Simple designs captivate us quickly and hold our affection for a long period of time. A concert of perfect lines forming perfect shapes in perfect harmony appeals to our sense of order; it makes us feel comfortable. Any structure that relies on geegaws to snare admirers is doomed over the long haul. Take a look at a 1958 Buick Roadmaster, and you’ll see what I mean.
Press material for the Williams 38 refers to this newest model from John Williams Boat Co. as a “wolf in sheep’s clothing.” If you saw her tied up in a slip, you’d dismiss the reference as hyperbole. After all, she’s only a lobster boat disguised as a yacht, and everyone knows that those semidisplacement hulls are seakindly but not particularly fast.
Designed by Front Street Shipyard and engineered by Bruce Johnson, the former president and chief designer at Sparkman & Stephens, the Brevilla 48 is a fast, handsome, practical power catamaran. The subtle break in her sheer line paraphrases the dramatic sheer that gives monohull sportfishing boats their distinctive profile. This treatment announces the 48’s mission: a no-nonsense fishing boat.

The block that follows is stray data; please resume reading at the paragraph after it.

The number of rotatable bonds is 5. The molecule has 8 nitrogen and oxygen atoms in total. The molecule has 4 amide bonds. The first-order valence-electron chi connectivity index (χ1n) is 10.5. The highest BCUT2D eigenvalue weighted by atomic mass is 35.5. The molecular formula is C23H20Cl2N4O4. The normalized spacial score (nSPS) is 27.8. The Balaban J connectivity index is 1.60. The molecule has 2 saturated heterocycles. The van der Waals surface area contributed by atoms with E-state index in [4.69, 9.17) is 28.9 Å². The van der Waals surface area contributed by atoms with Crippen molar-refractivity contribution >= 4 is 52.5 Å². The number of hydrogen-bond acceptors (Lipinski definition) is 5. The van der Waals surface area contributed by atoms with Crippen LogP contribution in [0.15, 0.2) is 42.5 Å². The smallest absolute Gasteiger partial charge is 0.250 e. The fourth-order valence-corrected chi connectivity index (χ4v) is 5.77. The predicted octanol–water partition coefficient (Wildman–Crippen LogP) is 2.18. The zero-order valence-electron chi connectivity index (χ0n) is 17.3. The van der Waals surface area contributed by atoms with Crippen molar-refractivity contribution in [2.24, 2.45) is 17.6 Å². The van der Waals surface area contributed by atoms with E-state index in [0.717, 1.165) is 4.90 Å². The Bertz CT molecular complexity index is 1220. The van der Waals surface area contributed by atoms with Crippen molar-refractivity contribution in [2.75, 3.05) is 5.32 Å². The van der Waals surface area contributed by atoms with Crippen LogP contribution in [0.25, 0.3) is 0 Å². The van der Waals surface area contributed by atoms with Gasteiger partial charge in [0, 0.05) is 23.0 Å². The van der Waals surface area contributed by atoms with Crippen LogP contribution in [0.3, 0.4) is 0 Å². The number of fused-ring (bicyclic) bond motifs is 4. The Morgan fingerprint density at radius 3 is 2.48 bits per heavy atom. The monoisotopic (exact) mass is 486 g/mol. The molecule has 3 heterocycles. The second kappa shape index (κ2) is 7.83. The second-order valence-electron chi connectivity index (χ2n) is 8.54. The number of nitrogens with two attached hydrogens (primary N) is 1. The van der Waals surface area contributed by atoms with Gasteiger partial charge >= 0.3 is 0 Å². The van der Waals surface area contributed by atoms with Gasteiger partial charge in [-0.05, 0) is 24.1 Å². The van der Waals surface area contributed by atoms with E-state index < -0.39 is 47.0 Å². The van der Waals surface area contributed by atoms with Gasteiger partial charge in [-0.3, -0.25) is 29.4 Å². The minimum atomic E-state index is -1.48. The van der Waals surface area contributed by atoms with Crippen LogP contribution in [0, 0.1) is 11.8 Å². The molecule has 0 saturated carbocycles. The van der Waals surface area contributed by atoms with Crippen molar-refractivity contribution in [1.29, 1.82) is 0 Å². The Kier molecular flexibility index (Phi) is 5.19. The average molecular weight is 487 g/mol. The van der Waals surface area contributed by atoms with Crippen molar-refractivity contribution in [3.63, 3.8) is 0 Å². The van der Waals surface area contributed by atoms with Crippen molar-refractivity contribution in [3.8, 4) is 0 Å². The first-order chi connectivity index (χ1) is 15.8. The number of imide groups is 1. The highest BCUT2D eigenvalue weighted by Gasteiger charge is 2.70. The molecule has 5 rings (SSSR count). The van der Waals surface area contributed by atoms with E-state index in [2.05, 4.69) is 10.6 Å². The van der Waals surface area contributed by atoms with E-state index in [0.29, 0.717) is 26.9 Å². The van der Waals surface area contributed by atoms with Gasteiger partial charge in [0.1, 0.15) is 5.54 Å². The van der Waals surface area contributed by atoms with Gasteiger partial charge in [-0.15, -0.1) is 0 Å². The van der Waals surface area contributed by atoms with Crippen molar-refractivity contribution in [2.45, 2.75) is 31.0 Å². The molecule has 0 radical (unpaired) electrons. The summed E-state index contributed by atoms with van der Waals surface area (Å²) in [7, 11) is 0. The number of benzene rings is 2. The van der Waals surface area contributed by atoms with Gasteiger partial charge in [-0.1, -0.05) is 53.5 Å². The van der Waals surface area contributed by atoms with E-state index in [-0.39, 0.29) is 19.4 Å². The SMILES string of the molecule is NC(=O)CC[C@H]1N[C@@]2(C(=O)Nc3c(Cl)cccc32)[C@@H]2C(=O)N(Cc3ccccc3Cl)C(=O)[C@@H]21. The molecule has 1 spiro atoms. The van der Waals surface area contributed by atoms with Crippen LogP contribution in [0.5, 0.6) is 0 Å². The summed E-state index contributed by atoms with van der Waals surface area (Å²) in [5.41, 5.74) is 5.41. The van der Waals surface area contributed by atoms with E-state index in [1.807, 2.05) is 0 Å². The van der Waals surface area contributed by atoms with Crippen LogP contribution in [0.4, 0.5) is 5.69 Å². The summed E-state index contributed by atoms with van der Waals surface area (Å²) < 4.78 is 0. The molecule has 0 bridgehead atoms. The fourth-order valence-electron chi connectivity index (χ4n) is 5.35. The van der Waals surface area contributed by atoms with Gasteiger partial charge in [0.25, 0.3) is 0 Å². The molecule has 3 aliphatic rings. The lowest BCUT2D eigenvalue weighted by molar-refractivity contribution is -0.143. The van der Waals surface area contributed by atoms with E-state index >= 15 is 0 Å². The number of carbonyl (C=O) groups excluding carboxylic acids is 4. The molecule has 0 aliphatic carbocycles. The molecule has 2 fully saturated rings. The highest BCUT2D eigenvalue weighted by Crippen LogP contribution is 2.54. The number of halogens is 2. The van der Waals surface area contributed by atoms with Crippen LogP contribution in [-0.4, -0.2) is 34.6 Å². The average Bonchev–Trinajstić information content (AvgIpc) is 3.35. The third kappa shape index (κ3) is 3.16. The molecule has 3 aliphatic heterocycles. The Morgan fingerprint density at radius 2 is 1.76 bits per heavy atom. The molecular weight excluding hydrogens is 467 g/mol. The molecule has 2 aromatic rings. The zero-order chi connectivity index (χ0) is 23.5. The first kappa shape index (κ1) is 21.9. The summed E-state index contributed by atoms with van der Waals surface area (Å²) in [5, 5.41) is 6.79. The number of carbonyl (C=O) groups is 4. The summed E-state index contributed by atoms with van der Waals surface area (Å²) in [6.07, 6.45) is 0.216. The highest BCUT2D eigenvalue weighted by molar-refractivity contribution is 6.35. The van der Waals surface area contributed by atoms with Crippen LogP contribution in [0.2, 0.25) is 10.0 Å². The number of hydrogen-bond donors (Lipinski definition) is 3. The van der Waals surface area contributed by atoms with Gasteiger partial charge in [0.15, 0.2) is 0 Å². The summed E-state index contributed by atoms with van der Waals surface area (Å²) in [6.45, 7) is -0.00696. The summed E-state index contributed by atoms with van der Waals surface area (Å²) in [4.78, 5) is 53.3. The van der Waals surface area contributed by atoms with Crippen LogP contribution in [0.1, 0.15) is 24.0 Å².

If you’ve ever been around the class of racing boats known as speed skiffs, developed along the New Jersey shore, you know that you can hear them coming long before you see them. There’s a lot of exhaust noise, of course, but the distinguishing sound comes from their traditional lapstrake hulls slapping the water, bass-drumming down the waterway.
Boating is, without question, one of the finest family activities around. Although we can all extol its many joys and benefits, we must acknowledge that there are a few negatives.
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